At the end of 4th grade, 10-year-old Peyton Walton learned that she and her family were moving 600 miles away. She also learned that she was diagnosed with cancer.
Peyton’s mother Lynn knew how important school was to Peyton. Lynn knew that if Peyton could continue to stay in school, it would have a tremendous impact on her mental outlook.
So, as Peyton began her cancer treatment, Lynn began a focused effort to help her daughter acquire the remote access to the classroom she needed. She came across many roadblocks, some of which she was able to overcome, and some that were insurmountable.
According to Lynn, “It was important for me to connect her [Peyton] to children and people that knew her before cancer. Because then she was just Peyton.”
After tackling many roadblocks with her healthcare providers, local legislation, and school district, Peyton and Lynn were connected with Cisco, and were given video collaboration units to help Peyton learn virtually, from her home or from the hospital. The collaboration technology that helped her stay connected academically also helped her remain engaged with her classmates and teachers, and feel included in her social network.
“When we got the equipment, I saw how well it worked and how clear it was,” said Peyton’s teacher, Mrs. Krumm. “She’s sitting in the room almost with you…it was very exciting.”
Lynn clearly saw the effect the virtual learning experience had on Peyton, “It was palpable. I could feel the immense impact this technology had on her mental outlook.”
Today, Peyton is cancer free, and her story opens up a world of possibilities for pediatric patients facing not only severe illnesses but also interruption of their education. Her story is also an inspiration for the countless ways we can leverage technology to drive inclusion and collaboration for people in other situations.
To help bridge the gap between the current standard of care and access to schooling, Cisco hosted Peyton, Lynn, and leaders in education and healthcare for a roundtable discussion during Cisco Live US.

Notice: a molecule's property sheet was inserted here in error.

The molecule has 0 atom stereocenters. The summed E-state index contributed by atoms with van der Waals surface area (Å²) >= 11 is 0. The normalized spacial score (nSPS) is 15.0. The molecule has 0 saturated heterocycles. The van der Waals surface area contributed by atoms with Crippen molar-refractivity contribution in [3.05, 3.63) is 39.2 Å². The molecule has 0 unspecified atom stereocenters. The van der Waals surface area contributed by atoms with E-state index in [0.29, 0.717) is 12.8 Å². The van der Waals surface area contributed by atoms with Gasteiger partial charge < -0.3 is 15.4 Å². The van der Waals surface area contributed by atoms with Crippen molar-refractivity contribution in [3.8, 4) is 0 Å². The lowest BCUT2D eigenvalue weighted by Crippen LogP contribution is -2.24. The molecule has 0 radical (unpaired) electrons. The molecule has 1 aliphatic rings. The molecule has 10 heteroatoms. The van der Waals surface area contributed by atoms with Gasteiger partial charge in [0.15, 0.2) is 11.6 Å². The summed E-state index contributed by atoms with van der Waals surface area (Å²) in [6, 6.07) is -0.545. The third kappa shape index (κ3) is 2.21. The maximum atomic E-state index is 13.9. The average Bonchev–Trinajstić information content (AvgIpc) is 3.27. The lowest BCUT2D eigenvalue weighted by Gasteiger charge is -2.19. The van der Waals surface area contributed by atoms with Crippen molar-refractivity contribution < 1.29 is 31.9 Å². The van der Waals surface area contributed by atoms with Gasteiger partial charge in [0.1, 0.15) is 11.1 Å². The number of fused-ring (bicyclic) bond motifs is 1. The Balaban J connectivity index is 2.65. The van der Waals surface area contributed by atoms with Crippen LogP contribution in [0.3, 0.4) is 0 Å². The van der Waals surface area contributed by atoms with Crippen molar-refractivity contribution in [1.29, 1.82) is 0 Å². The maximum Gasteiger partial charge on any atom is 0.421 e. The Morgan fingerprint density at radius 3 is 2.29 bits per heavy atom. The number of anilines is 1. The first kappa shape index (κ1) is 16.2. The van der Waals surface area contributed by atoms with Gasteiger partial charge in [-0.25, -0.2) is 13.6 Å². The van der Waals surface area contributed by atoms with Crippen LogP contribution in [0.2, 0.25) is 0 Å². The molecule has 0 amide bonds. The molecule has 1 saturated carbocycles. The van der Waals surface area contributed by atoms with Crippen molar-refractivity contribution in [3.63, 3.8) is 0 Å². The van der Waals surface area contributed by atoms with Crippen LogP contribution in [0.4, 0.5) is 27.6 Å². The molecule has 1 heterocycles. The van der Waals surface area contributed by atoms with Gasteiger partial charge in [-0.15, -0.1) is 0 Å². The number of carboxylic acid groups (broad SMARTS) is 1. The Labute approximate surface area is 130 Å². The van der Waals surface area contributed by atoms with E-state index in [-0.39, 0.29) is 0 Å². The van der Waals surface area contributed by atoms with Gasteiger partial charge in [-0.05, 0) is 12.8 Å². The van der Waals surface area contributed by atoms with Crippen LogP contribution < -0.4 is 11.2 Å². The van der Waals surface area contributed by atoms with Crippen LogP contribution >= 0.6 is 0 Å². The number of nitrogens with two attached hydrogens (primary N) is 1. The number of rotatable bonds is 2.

During the event, participants explored the ideal future scenario in which we can regularly connect patients with an interactive educational experience and eliminate isolation through collaboration technology.
The day began with an inspirational talk from SVP and Chief People Officer, Francine Katsoudas. She said of the roundtable discussion, “This conversation is about the art of what’s possible.”
Following Fran’s talk, we were introduced to Lynn and Peyton. Lynn stressed not only the importance of learning in the classroom, but also learning from engagement with other students.
She said, “So much of what happens at school isn’t about facts – it’s about social engagement and self-reflection that is not taught. When you remove a child from those experiences, the most detrimental thing to prognosis is isolation. The main purpose of this tool was not about learning per say, it was about Peyton learning about herself.”
General Manager of Cisco’s Internet of Things (IoT) and Applications, Rowan Trollope, joined the group next, stressing the importance of collaboration technology in connecting people and things.
“This experience [collaboration] will happen in the future. Everyone will have access to it and more,” said Rowan. “It’s inevitable that this will happen – it’s our job to make it happen.”
After the inspiring speaking sessions, the floor was opened up to the attendees to discuss how to achieve a future scenario in which all patients are given educational access. Conversations were insightful and action-focused, as you can see by this illustration of the roundtable discussion.
One key takeaway from the day: With the right technology and the right leaders, we can provide quality educational experiences to everyone, regardless of location, age or physical state.
This commitment to connectivity bridges all parties – parents, students, teachers, hospitals, community members and legislators for the common good of expanding educational opportunities for all.